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Department of Computer Science and Technology


 Super-curricular activities for prospective students

Admissions staff are looking for evidence that you have both the academic ability to thrive on our course and a real passion for Computer Science. Doing ‘super-curricular’ activities - i.e. learning about the subject independently, beyond what you’re taught in school - will broaden your knowledge and can help you demonstrate your passion. Below, we highlight some examples of super-curricular activities. 

Personal projects

These can involve any aspect of computer science that you find interesting. For example, if you enjoy programming you could build an app or website. This doesn’t have to be something complicated and polished - a simple program you can run from the command line would be a great example. If you like working with hardware, you could use a Raspberry Pi to build something cool. Or if you are intrigued by a more theoretical aspect of Computer Science, you could research this topic and write an article reporting your findings. These suggestions are intentionally vague to encourage you to use your creativity to find a project that really interests and suits you!

Two women building a piece of hardware together.

Something else you could choose to undertake is a research project - for example during a Nuffield Research Placement, a free programme that involves working with a researcher or industry professional at a host organisation on an independent project.

Learn a new programming language

A laptop on a desk with code on its screen.

If you choose to do this, it may be a good idea to learn a language that is not explicitly taught in the Cambridge course. Doing so obviously helps to avoid repetition, but also gives you a wider perspective on languages that can be useful later in your degree and in employment. A popular choice is Python, for which there are many tutorials available online, for example:

Solve programming problems

If you’d like to extend your programming knowledge, you could complete some programming puzzles. Some examples include:

  • Project Euler - a huge array of mathematical problems which you (usually) need to write some code to solve. The problems range in difficulty, with easier ones generally towards the start.
  • Advent of Code - a series of programming puzzles released in December each year in the build up to Christmas. Similarly, these programs get harder as time goes on. You can access all of the past years’ puzzles on the Advent of Code website.

Computer Science challenges

There are a number of challenges you can find online that can give you an introduction to the types of problem-solving used in Computer Science, for example:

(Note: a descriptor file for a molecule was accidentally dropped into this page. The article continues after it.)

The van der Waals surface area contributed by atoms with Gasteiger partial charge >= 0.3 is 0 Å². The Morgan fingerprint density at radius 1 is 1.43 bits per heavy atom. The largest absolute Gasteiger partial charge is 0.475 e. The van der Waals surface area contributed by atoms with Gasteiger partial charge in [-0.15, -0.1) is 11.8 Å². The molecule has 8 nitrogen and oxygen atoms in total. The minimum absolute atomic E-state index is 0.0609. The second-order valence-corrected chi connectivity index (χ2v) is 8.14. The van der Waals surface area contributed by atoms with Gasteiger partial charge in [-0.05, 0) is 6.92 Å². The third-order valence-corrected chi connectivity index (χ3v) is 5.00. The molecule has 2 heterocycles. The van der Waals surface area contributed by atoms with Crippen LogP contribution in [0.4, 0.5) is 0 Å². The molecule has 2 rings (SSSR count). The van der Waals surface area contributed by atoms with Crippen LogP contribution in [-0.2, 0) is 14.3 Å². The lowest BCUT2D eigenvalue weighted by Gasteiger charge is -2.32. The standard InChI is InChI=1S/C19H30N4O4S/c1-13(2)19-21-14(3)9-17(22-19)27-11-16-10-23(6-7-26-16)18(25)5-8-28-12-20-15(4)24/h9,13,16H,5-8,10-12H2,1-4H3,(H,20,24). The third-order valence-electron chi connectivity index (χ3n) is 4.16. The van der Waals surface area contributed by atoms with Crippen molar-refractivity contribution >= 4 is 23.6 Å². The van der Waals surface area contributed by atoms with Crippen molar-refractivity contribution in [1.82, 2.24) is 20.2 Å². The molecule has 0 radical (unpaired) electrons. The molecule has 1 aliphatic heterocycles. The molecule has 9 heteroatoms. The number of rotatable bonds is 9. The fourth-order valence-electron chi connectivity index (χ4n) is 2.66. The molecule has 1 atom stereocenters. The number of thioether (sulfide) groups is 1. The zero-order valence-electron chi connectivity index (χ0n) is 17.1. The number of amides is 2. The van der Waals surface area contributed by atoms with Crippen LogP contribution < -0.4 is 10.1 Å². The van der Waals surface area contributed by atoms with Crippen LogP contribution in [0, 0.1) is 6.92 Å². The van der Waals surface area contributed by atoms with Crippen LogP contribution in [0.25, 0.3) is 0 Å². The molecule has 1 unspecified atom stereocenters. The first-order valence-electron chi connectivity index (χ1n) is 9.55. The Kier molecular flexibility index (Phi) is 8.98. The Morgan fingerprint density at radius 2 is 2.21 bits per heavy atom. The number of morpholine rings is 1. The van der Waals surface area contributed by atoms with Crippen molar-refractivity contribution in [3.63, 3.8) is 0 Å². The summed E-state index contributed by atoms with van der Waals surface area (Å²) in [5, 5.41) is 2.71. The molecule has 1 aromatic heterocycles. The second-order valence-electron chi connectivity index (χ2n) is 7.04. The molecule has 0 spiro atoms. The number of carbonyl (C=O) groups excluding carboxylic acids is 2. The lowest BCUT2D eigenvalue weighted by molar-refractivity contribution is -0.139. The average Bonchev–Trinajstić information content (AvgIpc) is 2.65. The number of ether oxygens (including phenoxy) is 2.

• Bebras Computing Challenge - you can take part in this as a competition or you can try past questions on the Bebras website.
  • Cipher Challenge - this challenge introduces you to Cryptography, in particular cryptanalysis and code-breaking, by asking you to solve a mystery.

Learn more using online resources

There are a wide variety of websites and online courses that you can use to practise your problem-solving skills and learn about certain aspects of Computer Science, for example:

  • NRICH - a series of maths problems designed to develop A-level Maths subject knowledge, as well as problem-solving skills.
  • The A-Z of AI - a series of short articles introducing fundamental ideas in AI.
  • Brilliant - a vast array of interactive courses covering many topics in Maths and Computer Science. Even though access to the full courses is paid, each initial chapter is free, and gives a great introduction and jumping off point for your own research.
  • Ada Computer Science - a platform for learning the concepts covered by GCSE and A-level Computer Science through online resources written by teachers and a large bank of interactive questions.
  • Khan Academy - a series of courses covering Computer Science fundamentals, including one about computer animation and Pixar’s filmmaking process.

Read around the subject

This includes reading books, blogs or articles. The following list includes a number of suggestions; however, it is not an exhaustive list and there are many other books/articles about Maths and Computer Science that are worth reading if you find them interesting.  

  • The New Turing Omnibus, A. K. Dewdney
  • Computing with Quantum Cats, John Gribbin
  • How to Think Like a Mathematician, Kevin Houston
  • The Emperor's New Mind, Roger Penrose
  • Algorithmic Adventures: From Knowledge to Magic, Juraj Hromkovič
  • The Code Book, Simon Singh
  • New Scientist
  • Quanta Magazine

Explore Computer Science through YouTube videos

There are a number of YouTube channels dedicated to exploring Maths and Computer Science, you can use these videos as a source of inspiration and a starting point to doing your own project or research. Below are a few examples of such channels:

This page was written with reference to the University's Central Admissions Office page on super-curricular activities. To find out more about super-curricular activities and activities for other subjects, you can find their page here.